So this is no solution. Here is what we propose to do instead. I'm going to give a tree structure explaining the dependencies:
We don't want to contaminate Crystal Space itself with a closed source product so that's why we place an extra module between the Open Source PS2 Driver and the closed PS2 API.
So we are talking about that PS2 Wrapper. Legally we have no way to release the source for that because that directly violates the NDA for the PS2 API. But we can release a binary for it.
As you can see from this setup from the perspective of CS the situation is very similar between Windows and PS2. In the case of Windows there is an Open Source Driver that speaks through a public API (DirectX API) to a closed implementation. In the case of PS2 there is an Open Source driver that speaks through another public API (PS2 Wrapper) to a closed implementation.
The only difference is that WE (our a member of my team) writes the PS2 Wrapper while DirectX is written by Microsoft.
I hope this clears things up?
The point is that by using our approach you don't have to sign any NDA in order to develop games on the PS2. So it will gain developers the extra option of avoiding the PS2 NDA by using Crystal Space.
The only person that needs to sign the NDA is the person that developed the PS2 Wrapper.
If the driver is free software as well as open source, then you are not writing non-free software or distributing any non-free software. Windows and the DirectX implementation are bad, of course, but the culprit is Microsoft, not you.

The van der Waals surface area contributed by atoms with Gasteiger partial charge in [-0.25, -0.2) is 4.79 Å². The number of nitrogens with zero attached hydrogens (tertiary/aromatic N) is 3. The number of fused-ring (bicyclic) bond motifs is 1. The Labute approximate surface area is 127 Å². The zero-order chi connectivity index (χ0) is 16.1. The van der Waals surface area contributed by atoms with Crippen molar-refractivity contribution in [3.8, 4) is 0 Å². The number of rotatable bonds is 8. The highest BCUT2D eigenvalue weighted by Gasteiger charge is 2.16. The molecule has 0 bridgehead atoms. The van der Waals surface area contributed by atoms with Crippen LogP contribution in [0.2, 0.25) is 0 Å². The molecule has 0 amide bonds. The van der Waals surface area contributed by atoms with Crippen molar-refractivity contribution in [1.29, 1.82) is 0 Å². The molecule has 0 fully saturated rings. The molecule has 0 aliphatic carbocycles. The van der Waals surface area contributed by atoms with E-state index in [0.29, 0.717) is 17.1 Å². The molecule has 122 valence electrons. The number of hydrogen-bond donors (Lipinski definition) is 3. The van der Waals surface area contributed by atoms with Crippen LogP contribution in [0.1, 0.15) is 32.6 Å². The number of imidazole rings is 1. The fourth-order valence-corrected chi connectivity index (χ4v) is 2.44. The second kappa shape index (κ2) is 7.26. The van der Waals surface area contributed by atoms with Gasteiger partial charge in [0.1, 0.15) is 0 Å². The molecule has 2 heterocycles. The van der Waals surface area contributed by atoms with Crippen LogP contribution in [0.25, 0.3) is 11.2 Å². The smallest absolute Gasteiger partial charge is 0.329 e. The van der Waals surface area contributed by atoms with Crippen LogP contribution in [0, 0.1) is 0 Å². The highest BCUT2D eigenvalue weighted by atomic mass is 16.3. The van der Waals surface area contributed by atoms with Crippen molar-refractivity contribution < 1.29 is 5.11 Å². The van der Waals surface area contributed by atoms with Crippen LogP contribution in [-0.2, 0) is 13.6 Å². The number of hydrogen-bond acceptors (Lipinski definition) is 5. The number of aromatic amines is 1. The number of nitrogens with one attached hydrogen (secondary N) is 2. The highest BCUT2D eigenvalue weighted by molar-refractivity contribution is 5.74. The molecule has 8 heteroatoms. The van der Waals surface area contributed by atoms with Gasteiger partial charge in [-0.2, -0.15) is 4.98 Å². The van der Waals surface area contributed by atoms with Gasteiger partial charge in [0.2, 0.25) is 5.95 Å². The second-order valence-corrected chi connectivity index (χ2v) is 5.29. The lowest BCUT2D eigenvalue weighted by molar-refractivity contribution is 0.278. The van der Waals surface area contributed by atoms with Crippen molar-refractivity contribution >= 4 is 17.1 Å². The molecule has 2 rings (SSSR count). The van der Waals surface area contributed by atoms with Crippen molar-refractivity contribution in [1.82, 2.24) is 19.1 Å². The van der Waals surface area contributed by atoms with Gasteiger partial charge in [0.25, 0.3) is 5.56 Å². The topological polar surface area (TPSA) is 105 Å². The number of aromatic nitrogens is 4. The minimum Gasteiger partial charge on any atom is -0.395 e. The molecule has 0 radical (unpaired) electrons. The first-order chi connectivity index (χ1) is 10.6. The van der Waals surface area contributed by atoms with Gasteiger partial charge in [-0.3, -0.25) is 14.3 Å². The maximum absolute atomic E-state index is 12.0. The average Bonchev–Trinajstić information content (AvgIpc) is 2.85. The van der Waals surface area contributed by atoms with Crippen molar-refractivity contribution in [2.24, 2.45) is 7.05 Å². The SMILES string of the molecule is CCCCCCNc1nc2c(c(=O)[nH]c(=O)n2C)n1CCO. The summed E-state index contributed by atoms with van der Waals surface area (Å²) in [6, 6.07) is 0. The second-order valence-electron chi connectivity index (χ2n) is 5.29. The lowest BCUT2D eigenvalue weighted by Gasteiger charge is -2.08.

I cannot discuss this in terms of "open source". I feel like you are pressuring me to adopt the slogan of a movement I disagree with and do not support. Can we please talk about free software?
Hmm, well. I have the feeling that in order that some piece of software can be qualified as 'free software' it needs to conform to the four criteria that you put on your page. Two of these criteria are already fullfilled: that's freedom 0 (i.e the freedom to run the PS2 wrapper for any purpose) and freedom 2 (i.e. the freedom to distribute copies to anybody). So the only remaining issues are the freedom 1 and 3 which can only be fullfilled by making the source available. i.e. by making it Open Source.
That's why I'm talking about Open Source now because I have the feeling that making it Open Source would remove the only obstacle to making it 'free software'. Am I wrong in this assumption?
Actually the definition of "open source" according to the Open Source Movement is pretty close to our definition of "free software", but they interpret it in a somewhat lax way, so that they have accepted some licenses that we in the Free Software Movement consider too restrictive.
I myself would not sign an NDA for useful technical information; I think it is immoral. But I could imagine that a PS2 wrapper that supports some standard interface used on other machines might make SONY extremely unhappy, because of encouraging people to write their software portably instead of writing it specifically for the PS2. Making them unhappy seems like a good thing given the circumstances.
I am speculating about SONY's motives, there. Do you know anyone who has an idea of what SONY's real motives are for this secrecy? I do not know who to ask.